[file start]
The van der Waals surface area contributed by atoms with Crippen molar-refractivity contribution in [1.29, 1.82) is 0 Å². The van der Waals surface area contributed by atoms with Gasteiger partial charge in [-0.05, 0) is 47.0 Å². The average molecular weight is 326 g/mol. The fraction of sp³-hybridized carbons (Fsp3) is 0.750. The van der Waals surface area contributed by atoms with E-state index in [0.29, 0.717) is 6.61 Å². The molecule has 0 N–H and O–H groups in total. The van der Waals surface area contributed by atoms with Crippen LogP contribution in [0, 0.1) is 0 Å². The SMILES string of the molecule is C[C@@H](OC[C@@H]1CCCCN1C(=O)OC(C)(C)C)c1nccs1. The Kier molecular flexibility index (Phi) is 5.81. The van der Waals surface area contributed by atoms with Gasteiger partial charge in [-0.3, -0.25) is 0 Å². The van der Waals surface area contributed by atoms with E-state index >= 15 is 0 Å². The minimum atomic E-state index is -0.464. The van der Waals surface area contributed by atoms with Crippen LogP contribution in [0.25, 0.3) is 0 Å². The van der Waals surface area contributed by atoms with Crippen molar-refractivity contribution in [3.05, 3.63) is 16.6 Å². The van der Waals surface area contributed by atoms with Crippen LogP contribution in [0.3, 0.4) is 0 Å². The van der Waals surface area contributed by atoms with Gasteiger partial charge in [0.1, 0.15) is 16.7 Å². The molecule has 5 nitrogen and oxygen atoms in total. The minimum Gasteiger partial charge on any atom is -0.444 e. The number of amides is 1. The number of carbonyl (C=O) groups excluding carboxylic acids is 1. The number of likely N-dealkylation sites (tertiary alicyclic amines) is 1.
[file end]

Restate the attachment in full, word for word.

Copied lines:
The van der Waals surface area contributed by atoms with Crippen molar-refractivity contribution in [1.29, 1.82) is 0 Å². The van der Waals surface area contributed by atoms with Gasteiger partial charge in [-0.05, 0) is 47.0 Å². The average molecular weight is 326 g/mol. The fraction of sp³-hybridized carbons (Fsp3) is 0.750. The van der Waals surface area contributed by atoms with E-state index in [0.29, 0.717) is 6.61 Å². The molecule has 0 N–H and O–H groups in total. The van der Waals surface area contributed by atoms with Crippen LogP contribution in [0, 0.1) is 0 Å². The SMILES string of the molecule is C[C@@H](OC[C@@H]1CCCCN1C(=O)OC(C)(C)C)c1nccs1. The Kier molecular flexibility index (Phi) is 5.81. The van der Waals surface area contributed by atoms with Gasteiger partial charge in [-0.3, -0.25) is 0 Å². The van der Waals surface area contributed by atoms with E-state index >= 15 is 0 Å². The minimum atomic E-state index is -0.464. The van der Waals surface area contributed by atoms with Crippen LogP contribution in [0.25, 0.3) is 0 Å². The van der Waals surface area contributed by atoms with Crippen molar-refractivity contribution in [3.05, 3.63) is 16.6 Å². The van der Waals surface area contributed by atoms with Crippen LogP contribution in [0.3, 0.4) is 0 Å². The van der Waals surface area contributed by atoms with Gasteiger partial charge in [0.1, 0.15) is 16.7 Å². The molecule has 5 nitrogen and oxygen atoms in total. The minimum Gasteiger partial charge on any atom is -0.444 e. The number of amides is 1. The number of carbonyl (C=O) groups excluding carboxylic acids is 1. The number of likely N-dealkylation sites (tertiary alicyclic amines) is 1.